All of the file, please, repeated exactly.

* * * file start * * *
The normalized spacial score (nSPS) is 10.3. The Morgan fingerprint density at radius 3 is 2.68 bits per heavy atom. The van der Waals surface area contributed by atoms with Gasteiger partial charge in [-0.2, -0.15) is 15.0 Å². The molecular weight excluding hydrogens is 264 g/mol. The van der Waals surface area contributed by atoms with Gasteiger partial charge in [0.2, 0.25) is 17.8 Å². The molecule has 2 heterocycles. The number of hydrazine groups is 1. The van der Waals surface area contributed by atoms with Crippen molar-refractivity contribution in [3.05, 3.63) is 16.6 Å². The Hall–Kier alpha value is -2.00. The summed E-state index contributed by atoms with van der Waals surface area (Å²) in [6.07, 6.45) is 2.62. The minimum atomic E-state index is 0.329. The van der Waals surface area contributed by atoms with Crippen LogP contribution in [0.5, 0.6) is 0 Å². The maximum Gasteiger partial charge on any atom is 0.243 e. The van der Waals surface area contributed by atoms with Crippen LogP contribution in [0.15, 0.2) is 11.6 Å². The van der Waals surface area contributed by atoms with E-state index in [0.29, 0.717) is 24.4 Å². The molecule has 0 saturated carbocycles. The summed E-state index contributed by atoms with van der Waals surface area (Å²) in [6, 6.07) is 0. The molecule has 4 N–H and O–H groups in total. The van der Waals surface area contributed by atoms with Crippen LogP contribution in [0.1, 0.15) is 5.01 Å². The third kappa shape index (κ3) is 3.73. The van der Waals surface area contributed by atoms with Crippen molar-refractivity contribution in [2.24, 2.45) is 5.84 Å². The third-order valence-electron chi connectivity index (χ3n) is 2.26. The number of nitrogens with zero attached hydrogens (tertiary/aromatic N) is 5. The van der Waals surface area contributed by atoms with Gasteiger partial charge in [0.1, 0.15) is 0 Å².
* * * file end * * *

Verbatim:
The normalized spacial score (nSPS) is 10.3. The Morgan fingerprint density at radius 3 is 2.68 bits per heavy atom. The van der Waals surface area contributed by atoms with Gasteiger partial charge in [-0.2, -0.15) is 15.0 Å². The molecular weight excluding hydrogens is 264 g/mol. The van der Waals surface area contributed by atoms with Gasteiger partial charge in [0.2, 0.25) is 17.8 Å². The molecule has 2 heterocycles. The number of hydrazine groups is 1. The van der Waals surface area contributed by atoms with Crippen molar-refractivity contribution in [3.05, 3.63) is 16.6 Å². The Hall–Kier alpha value is -2.00. The summed E-state index contributed by atoms with van der Waals surface area (Å²) in [6.07, 6.45) is 2.62. The minimum atomic E-state index is 0.329. The van der Waals surface area contributed by atoms with Crippen LogP contribution in [0.5, 0.6) is 0 Å². The maximum Gasteiger partial charge on any atom is 0.243 e. The van der Waals surface area contributed by atoms with Crippen LogP contribution in [0.15, 0.2) is 11.6 Å². The van der Waals surface area contributed by atoms with E-state index in [0.29, 0.717) is 24.4 Å². The molecule has 0 saturated carbocycles. The summed E-state index contributed by atoms with van der Waals surface area (Å²) in [6, 6.07) is 0. The molecule has 4 N–H and O–H groups in total. The van der Waals surface area contributed by atoms with Crippen LogP contribution in [0.1, 0.15) is 5.01 Å². The third kappa shape index (κ3) is 3.73. The van der Waals surface area contributed by atoms with Crippen molar-refractivity contribution in [2.24, 2.45) is 5.84 Å². The third-order valence-electron chi connectivity index (χ3n) is 2.26. The number of nitrogens with zero attached hydrogens (tertiary/aromatic N) is 5. The van der Waals surface area contributed by atoms with Gasteiger partial charge in [0.1, 0.15) is 0 Å².